LSD at the Summer of Love
Dr. Timothy Leary, a Harvard professor at the time, promoted the popularization of the psychedelic drug LSD with the phrase
“turn on, tune in, drop out.”
LSD had been legal until 1967. He uttered his now-famous line at the Human “Be-In,” along with 40,000 of his closest friends.
Incidentally, he got his Ph.D. in clinical psychology from the University of California, Berkeley.
Berkeley and the Summer of Love
If San Francisco was the cultural center of the Summer of Love, Berkeley was the political and intellectual center. Across the Bay from San Francisco, the University of California campus at Berkeley featured the famed Telegraph Avenue that led directly into the university.
It had been host to free speech demonstrations, civil rights protests, Vietnam war marches, sit-ins, riots, and confrontations with the Alameda Sheriff’s deputies and the National Guard. And drugs.
Hedonism and the Summer of Love
The beginning of the “sexual revolution” did not start in 1967, but it had been fomenting through the ’60s. Former Esquire magazine journalist Hugh Hefner had been promoting the “Playboy philosophy” since 1953 with the publication of his first magazine. The ’60s saw the opening of several Playboy Clubs in major cities in the U.S. and internationally.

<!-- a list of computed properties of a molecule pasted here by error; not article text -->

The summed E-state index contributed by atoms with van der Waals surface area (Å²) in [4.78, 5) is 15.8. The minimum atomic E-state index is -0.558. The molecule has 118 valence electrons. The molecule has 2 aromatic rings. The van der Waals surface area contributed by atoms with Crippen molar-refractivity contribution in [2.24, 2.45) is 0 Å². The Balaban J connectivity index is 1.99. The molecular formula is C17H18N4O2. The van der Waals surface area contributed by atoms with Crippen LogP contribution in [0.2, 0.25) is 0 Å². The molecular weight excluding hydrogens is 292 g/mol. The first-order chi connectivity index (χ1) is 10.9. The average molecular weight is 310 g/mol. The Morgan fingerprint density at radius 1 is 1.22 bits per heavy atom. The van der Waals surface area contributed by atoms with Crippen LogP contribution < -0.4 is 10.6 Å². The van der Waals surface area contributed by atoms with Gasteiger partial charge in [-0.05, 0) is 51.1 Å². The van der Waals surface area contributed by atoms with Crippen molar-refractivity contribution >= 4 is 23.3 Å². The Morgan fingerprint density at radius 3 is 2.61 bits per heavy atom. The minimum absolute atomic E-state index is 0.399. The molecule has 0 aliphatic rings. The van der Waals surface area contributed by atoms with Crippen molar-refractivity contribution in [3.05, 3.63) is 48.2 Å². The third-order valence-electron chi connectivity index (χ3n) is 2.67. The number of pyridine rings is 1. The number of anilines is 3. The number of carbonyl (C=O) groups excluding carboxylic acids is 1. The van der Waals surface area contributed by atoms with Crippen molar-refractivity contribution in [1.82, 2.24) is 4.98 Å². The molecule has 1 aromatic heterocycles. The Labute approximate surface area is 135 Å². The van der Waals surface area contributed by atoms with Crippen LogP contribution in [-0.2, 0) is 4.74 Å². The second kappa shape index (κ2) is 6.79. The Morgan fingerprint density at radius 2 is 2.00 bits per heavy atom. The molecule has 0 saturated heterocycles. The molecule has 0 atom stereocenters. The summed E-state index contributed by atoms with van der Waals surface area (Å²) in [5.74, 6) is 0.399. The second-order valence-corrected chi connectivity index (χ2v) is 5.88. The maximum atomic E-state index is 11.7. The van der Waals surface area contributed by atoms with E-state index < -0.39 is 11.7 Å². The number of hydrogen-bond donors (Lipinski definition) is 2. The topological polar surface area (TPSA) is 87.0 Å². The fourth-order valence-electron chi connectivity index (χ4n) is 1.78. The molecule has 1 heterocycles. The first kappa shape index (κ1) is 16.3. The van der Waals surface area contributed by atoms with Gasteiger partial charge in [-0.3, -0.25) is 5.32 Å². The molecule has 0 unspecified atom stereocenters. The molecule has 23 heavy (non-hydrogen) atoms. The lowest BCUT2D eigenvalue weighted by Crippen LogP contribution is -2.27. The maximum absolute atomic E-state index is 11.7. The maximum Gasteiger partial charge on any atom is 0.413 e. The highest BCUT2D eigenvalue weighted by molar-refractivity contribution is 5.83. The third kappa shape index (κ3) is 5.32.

Spirituality and the Summer of Love
While Eastern mysticism was a significant feature of the late ’60s, the rise of the Jesus Revolution and Jesus People (or Jesus Freaks) were also evident. It spread from the West Coast of the U.S., especially Los Angeles and the San Francisco Bay Area.
You can read more about it in my article on the Jesus Movement here.
Involvement in the Summer of Love
As Steve Jobs (and others) have famously quipped
“most of the ‘60s happened in the ‘70s”
the Summer of Love’s impact was not limited to 1967 but reverberated into the ’70s. While most of the political ambitions of that Summer did not see fruition in government, many of the cultural issues are still with us. And its impact cannot be overstated.
Steve Martin, who I used to see when he was doing standup at Berkeley, said of this time:
“It absolutely had an impact on me. I was a hippie and I believed it all, that love was going to change the world, and ‘Why can’t there be peace in the world?’ But I sensed times were going to change — or wanted to change. That was when I changed, cut my hair and left the hippie world. That was when I left an old movement and got into a new movement. At that time, your hair length and clothes said who you were. That’s no longer true.”
George Harrison of The Beatles visited San Francisco in August of the Summer of Love. The locals welcomed him as a visiting hero, but he was not impressed by what he encountered. He said at the time:
“The Summer of Love was just a bunch of spotty [pimply] kids on drugs.”
Some call it a cultural and social phenomenon. Others call it the orgiastic excess of privileged and spoiled Baby Boomers. In the following three articles, I’ll discuss what the Summer of Love meant to sex, drugs, and rock & roll.
Bill Petro, your friendly neighborhood historian